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What Does a “Healthy Lifestyle” Even Mean? Here’s what Dr. Mamina, FAAD says.

Dr. Mamina is a physician who believes in taking a holistic approach to health. Additionally, she is board-certified in internal medicine and dermatology. 

Prioritizing feeling fulfilled and connected

A healthy lifestyle is definitely a loaded term with many different meanings and interpretations, but I believe that health is multifaceted. Emotional health, mental health, and spiritual health all play a crucial part in overall health. Of course, your diet should make you feel good. I’m a huge fan of fruits and vegetables just because they’re jam-packed with nutrients and antioxidants. They’re literally like medicine in food form.

Minimizing processed sugars and oil is good, but minimizing stress and feeling like you have enough in life is deeply important to your health. Many people feel like they’re lacking or as if they don’t have enough, but having gratitude and being mindful of what you value in life can be transformative for your mental health.

Relationships and community are also really important to health.  One of the biggest components of happiness is your sense of community and your sense of belonging. Feeling like you’re a part of something is consequential. Some people are very happy being alone, but a sense of connection plays a large part into happiness. Everyone’s perspective on spirituality is different, but I think the idea that there is something beyond or bigger than ourselves can be very grounding. I think spirituality can help us understand that we have a higher purpose than life’s everyday monotony.

Avoiding a preoccupation with Image and Appearances

Life is about more than making a good presentation, but people think that you have to look a certain way to be healthy. Being thin does not mean that you’re healthy and having acne does not mean that you’re unhealthy. The definition of health is much broader than what’s presented. For example, a lot of people are infatuated with skincare and clear skin, but diet is essential as well. You can have a thorough skincare routine and beautiful skin, but if you have a poor diet, what’s going on with your insides? If you’re just focused on the appearance of your skin and not much else, are you really connected to what’s going on with your body’s wellness?

Health isn’t always an image, and I think it’s gotten to the point where not only do we have to look a certain way to be healthy, but we have to be able to afford certain things and go on these amazing trips to be happy and well. And that’s so not the case. 

Being around the people that I love brings me so much happiness, but I think people are so obsessed with the idea of image as an integral part of happiness. I think having nice things is definitely fine, but it’s not going to bring emotional and mental fulfillment. 

Accepting That You’re Human and Resisting Toxic Productivity.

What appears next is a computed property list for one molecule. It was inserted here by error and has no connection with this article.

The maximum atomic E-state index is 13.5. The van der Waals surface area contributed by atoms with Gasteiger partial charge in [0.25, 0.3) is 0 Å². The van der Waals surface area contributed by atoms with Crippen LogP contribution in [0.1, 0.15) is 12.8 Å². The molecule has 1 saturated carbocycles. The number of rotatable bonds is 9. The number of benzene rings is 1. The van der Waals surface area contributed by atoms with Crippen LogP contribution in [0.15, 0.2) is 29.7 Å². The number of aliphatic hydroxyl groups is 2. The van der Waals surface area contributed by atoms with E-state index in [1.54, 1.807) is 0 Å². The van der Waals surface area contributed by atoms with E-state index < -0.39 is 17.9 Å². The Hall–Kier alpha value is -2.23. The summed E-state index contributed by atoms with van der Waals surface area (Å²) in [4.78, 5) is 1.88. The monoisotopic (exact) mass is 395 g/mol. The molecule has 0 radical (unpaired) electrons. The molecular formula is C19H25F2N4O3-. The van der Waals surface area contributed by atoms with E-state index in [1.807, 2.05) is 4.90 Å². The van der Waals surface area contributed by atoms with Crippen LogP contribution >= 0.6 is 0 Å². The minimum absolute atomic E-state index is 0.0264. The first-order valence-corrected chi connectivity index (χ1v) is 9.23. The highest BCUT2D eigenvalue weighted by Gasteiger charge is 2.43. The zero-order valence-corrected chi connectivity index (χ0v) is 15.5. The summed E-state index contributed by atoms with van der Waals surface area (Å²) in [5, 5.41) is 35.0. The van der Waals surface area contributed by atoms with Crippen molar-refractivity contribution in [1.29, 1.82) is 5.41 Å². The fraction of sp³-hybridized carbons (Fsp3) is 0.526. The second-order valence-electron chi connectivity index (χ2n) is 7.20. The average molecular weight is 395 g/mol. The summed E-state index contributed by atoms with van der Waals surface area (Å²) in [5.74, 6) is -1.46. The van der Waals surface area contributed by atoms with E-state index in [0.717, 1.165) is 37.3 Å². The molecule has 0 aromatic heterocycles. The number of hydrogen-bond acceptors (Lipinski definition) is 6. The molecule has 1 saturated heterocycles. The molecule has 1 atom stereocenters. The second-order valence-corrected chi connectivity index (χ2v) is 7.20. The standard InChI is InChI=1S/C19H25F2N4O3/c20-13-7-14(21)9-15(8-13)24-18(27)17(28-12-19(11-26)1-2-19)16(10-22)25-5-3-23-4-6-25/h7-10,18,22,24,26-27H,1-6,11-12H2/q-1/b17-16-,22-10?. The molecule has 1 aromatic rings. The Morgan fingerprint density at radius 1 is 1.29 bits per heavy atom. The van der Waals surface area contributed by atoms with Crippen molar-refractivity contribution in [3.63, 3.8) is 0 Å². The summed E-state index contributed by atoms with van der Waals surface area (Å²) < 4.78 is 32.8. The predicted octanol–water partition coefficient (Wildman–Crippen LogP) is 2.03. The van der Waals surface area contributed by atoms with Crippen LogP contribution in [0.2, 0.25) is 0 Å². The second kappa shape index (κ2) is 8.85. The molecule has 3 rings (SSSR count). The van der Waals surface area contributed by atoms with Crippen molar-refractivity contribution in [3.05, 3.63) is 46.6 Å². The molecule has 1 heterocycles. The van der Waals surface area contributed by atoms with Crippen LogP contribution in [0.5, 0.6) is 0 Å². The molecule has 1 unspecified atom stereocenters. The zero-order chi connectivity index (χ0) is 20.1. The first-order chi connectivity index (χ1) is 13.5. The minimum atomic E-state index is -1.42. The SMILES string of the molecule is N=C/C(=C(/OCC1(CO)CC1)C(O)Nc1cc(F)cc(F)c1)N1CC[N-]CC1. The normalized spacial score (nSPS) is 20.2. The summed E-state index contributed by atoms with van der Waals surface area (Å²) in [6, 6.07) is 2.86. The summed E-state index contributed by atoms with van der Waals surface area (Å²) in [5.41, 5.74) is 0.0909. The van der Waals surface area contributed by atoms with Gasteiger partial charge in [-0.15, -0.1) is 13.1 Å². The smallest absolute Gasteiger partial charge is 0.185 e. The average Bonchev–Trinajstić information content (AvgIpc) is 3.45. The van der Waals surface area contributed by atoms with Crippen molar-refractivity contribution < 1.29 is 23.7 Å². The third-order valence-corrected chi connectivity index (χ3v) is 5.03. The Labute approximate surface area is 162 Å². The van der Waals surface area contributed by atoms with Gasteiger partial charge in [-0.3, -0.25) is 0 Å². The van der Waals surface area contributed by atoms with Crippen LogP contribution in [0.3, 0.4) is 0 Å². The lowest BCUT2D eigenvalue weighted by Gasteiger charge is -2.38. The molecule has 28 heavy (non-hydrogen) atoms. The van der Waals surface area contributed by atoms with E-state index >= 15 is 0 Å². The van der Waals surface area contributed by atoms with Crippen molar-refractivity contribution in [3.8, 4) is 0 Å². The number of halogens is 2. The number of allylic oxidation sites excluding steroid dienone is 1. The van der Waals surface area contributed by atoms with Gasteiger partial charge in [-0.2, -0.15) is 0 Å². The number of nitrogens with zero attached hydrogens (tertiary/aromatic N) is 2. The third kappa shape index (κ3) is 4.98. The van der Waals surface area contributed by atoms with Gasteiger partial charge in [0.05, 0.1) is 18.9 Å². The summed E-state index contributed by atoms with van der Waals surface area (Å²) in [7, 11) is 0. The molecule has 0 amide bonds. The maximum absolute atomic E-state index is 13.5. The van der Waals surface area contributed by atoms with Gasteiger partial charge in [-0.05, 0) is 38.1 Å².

I’m still working on taking the time focus on the things that bring me joy. When you do things that bring you joy, it’s not a waste of time. If something is bringing you mental health, it’s not a waste of time. When you’re doing something that makes you feel present and brings you joy, that is also productive. Productivity and fulfillment don’t have to be separate. 

Of course, we have everyday responsibilities as humans to maintain a normal life, but everything doesn’t have to be so task-driven. People always want to get “this” done, or have this amount of followers, or reach this milestone at their job. I think being driven is really good, but it’s important to enjoy the process, to feel present, and to feel like you’re getting fulfillment.

I’ll admit - with being a physician, it’s tough to reconcile this. For the majority of my career, I’d been overworking. It’s true that sometimes the place you’re in demands a high level of productivity. 

For example, going through med school was hard work. It’s not really joyful. I did a double residency with dermatology and internal medicine, and it was a five-year program. Normally, dermatology residency is 1 year of internal medicine and 3 years of dermatology, but I did 2.5 years of each. I would go back and forth between the two every 3 months. That double residency was so mentally and physically exhausting. And plus, with your dermatology residency, the amount of information that you have to learn is insane. The dermatology board exam was the hardest test that I’ve ever taken in my life. My internal medicine boards covered pulmonology, cardiology, nephrology, GI, and infectious disease (etc.), and that was a walk in the park compared to my dermatology boards. 

It was mentally taxing, but something that got me through was knowing that this journey was a steppingstone for my growth and fulfillment. Challenges are essential for growth and gratitude. I also had to understand that, even in arduous situations like that, humanity and community are possible and beneficial. It’s a competitive environment, but you also have to consider that bonding experiences are so much more intense when you’re going through a challenge together. Some of my closest friends are from med school.

The last few years have been extremely busy, and I have just now chosen to work 4 days a week. I’m also pivoting my focus a bit. There are parts of dermatology that I consider to be more fulfilling so I’m trying to do more than that. I’ve become more interested in taking a holistic approach to health. I see a lot of patients, and that’s productive. But when I do things that I’m passionate about and when I’m helping people in a positive way, I feel very fulfilled. However, the challenges I’ve faced were a necessary part of finding fulfillment.